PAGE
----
Trump, who is considering another presidential run in 2024, has accused the Biden administration and the FBI of targeting him for political reasons. Before that, Republicans are hoping in this November’s midterm elections to wrest control of Congress from Democrats, who control the Senate and the House.
It is unclear if Biden in the Thursday evening address will mention Trump by name. He has accused the former president and his supporters of following an “extreme MAGA philosophy,” choosing “to go backwards, full of anger, violence, hate and division."
MAGA refers to “Make America Great Again,” a slogan Trump popularized in his successful 2016 bid for president.
The stakes are high for Biden’s speech, according to Nyhan, who is also co-founder of Bright Line Watch, a watchdog group monitoring the status of American democracy.
“I believe U.S. democracy faces the greatest threat it has seen since we became a full-fledged democracy after the Civil Rights Movement [of the 1960s]. We've seen a violent insurrection that attempted to overturn a presidential election, and now we're seeing threats of violence in response to efforts to enforce the rule of law,” Nyhan told VOA on Wednesday.
“Americans would be very clear-eyed about what they were seeing if they saw it in another country. And I think we need to recognize that the threat we see here at home is significant,” he said.
Trump, on his own online media platform, Truth Social, this week has continued to falsely insist he was the real winner of the 2020 election, demanding “immediately” a new presidential election — something that is not possible under the U.S. Constitution.
“What former President Trump is calling for would be an extra-constitutional step that would undermine the system of government we have in place, especially given that he was defeated in a free and fair election that has been shown to be free of the widespread fraud that he and his allies have falsely claimed,” explained Nyhan. “It is very worrisome to have a defeated president calling to be illegally reinstated in power.”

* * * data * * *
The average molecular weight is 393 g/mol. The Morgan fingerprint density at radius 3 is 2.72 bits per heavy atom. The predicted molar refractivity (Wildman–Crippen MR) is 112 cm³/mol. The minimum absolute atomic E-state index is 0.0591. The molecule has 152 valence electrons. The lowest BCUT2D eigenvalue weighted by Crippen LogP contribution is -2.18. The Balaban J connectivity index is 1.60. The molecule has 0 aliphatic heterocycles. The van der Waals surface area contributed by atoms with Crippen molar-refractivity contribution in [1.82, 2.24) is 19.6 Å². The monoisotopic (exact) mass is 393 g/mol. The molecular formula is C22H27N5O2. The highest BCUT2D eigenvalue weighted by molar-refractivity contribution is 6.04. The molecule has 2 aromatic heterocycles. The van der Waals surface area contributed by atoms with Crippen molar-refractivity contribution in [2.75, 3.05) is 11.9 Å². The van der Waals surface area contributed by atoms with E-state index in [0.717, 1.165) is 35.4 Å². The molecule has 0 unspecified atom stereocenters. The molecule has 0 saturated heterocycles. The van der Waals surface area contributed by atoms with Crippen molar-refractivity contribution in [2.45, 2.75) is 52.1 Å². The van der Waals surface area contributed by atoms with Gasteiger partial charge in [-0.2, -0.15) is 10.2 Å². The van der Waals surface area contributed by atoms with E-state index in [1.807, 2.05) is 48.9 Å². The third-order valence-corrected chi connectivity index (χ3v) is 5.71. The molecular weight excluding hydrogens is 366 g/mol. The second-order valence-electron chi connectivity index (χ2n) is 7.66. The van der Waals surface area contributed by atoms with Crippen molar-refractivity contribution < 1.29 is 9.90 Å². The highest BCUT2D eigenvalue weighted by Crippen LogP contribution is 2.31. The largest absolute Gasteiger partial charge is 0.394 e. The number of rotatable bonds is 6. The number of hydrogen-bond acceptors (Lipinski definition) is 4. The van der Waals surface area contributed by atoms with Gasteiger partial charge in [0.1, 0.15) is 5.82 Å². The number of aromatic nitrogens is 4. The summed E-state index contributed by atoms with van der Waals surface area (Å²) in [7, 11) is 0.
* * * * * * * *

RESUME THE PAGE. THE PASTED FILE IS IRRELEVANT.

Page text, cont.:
Kristol agreed, stating “it is revealing that Trump’s overheated rhetoric tosses aside one of our most basic constitutional norms.”
Unlike countries with parliamentary systems, the United States does not have snap elections.
“We don't have votes of confidence where governments fall, presidencies fall,” noted Kristol, who was chief of staff for Vice President Dan Quayle in the administration of President George H.W. Bush. “We have a presidential system with a four-year term.”
Trump contended this is justified because the FBI allegedly thwarted its own investigation into compromising information contained on a laptop of the president’s son, Hunter Biden.
A whistleblower claims FBI officials instructed agents not to investigate the laptop ahead of the 2020 election, saying the bureau was “not going to change the outcome of the election again,” according to Senator Ron Johnson, a Republican senator, who this week sent a letter to the Justice Department’s inspector general demanding immediate steps be taken to investigate the FBI’s actions or lack of them regarding the computer.
“Every credible review, including by numerous judges — many of whom were appointed by Trump himself — repeatedly and emphatically rejected the claims of the Trump campaign,” Nyhan said. “There simply is no credible case against Joe Biden's victory.”